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Catskill Veterans Outreach Center Goes Tobacco-Free

According to a 2015 survey of veteran enrollees’ health, 62 percent (5.2 million) of the entire Veterans Administration enrollee population has ever smoked. Vincent Scalise, executive director and founder of the Utica Center for Development, Inc., which recently opened the Catskill Veterans Outreach Center in Stamford, knows first-hand the challenges that active duty military and veterans have with tobacco use. As a reformed smoker and veteran, he knows the enormous toll tobacco use takes on all users and is supportive of getting others to quit the habit.

That is why Scalise and the board of directors of the Utica Center for Development worked with staff from Advancing Tobacco Free Communities in Delaware, Otsego and Schoharie Counties (ATFC-DOS) to develop and adopt a tobacco-free policy for the Catskill Veterans Outreach Center earlier this year. Recently ATFC-DOS presented Scalise and Jeff Ostrander, an outreach worker at the center, with tobacco-free zone signage to post at its entrances and in its parking lot. The veterans’ center currently offers food, clothing and a place for veterans to hang out during the day Monday through Friday.

According to Scalise “Tobacco addiction is an issue for the military clientele with whom we work. I would say that 80 percent of our clients use tobacco. The older vets have smoking embedded in their culture. Many of them started smoking when cigarette advertising was still on television. It’s very difficult to quit and we should offer whatever assistance we can.” He is a veteran of the wars in Iraq and Afghanistan where he served as an Army infantryman for 19 years. Scalise remains active with the Army National Guard.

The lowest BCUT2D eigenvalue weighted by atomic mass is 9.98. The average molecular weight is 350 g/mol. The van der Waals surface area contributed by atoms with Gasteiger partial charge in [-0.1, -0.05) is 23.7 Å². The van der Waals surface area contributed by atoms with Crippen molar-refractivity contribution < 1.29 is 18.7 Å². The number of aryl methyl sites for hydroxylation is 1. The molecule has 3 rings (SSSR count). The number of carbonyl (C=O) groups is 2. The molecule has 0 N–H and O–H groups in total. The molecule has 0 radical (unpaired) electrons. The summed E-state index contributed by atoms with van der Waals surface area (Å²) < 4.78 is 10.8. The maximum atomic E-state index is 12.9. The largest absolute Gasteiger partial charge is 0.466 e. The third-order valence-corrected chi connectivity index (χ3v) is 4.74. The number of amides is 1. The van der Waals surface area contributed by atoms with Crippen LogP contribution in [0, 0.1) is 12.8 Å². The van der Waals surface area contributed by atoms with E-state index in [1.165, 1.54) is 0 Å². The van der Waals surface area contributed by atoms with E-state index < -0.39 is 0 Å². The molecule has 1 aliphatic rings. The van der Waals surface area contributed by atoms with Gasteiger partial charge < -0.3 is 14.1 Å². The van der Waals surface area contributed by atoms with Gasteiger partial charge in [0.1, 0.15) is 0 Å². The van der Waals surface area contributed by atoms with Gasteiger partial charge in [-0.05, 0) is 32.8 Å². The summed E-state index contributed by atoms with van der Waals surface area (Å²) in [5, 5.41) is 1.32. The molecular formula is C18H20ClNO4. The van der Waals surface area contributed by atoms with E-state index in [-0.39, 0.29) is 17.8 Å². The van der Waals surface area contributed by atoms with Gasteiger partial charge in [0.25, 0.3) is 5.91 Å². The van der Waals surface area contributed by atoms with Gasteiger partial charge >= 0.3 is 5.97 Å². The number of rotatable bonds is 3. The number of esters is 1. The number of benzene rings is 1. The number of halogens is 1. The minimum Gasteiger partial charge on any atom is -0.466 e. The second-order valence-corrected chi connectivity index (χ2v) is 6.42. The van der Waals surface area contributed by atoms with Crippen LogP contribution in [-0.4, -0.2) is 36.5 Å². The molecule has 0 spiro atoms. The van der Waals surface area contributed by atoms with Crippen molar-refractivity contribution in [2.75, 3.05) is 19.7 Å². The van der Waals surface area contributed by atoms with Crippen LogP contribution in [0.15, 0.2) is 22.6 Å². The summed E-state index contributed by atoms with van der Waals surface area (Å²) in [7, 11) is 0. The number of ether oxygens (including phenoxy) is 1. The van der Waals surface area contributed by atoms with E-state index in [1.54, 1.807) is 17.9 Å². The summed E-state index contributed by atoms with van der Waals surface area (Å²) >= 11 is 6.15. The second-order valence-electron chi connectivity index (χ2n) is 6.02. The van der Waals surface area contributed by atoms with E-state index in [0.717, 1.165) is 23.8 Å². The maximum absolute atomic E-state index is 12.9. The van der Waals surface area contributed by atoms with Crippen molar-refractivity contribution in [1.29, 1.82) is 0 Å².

Scalise began smoking when he was 13 years old, which continues to be the average age of a new smoker in New York State. He shared that both his parents smoked and as a child, he used to run to the store to buy cigarettes for his grandmother. His habit grew over the years until he became a 1 ½ pack-a-day smoker and his tobacco addiction controlled his life. He used to visit a convenience store in Utica daily to purchase cigarettes and was known by his tobacco brand.

Scalise recalls that he made at least ten failed quit attempts. He knew his situation was not healthy and he set a goal to be tobacco-free by the end of his tour in Afghanistan when he knew his stress level would be greatly reduced. He participated in a military-sponsored quit class and was advised to buy patches when he was down to his last pack of cigarettes. The patches and nicotine replacement medications helped him quit and Scalise has now been tobacco-free for five years.

“Many smokers in the military want to quit, but because nicotine is so addictive, most individuals fail when they try to quit smoking on their own,” Scalise said. The military is currently offering more assistance to help active military personnel and veterans quit tobacco. In 2013, the U.S. Department of Defense issued rules to expand smoking cessation coverage for military personnel. The Veterans Health Administration indicates that 18 percent (1.5 million) of the veteran enrollee population quit smoking in 2015.

“The hardest thing during the first year after I quit was being around other smokers,” shared Scalise. “The tobacco-free policy that we adopted for the veterans center prohibits the use of all tobacco products including cigarettes, cigars, chew, dip and e-cigs/vape pens. That way there will not be any environmental cues to trigger cravings among reformed smokers or smokers trying to quit.”

Tobacco is the leading cause of preventable death in the United States, killing more than 480,000 Americans every year. “Personal stories like that of Vincent Scalise put a face on the negative health impacts of tobacco use,” according to Linda Wegner, program director for ATFC-DOS.

The New York State Department of Health, Bureau of Tobacco Control funds ATFC-DOS through a grant to the Research Foundation of SUNY at SUNY Cobleskill. ATFC-DOS educates the community and decision-makers, mobilizes community members around the problems that tobacco addiction causes in local communities, and helps decision-makers understand the types of choices that they have to address these problems.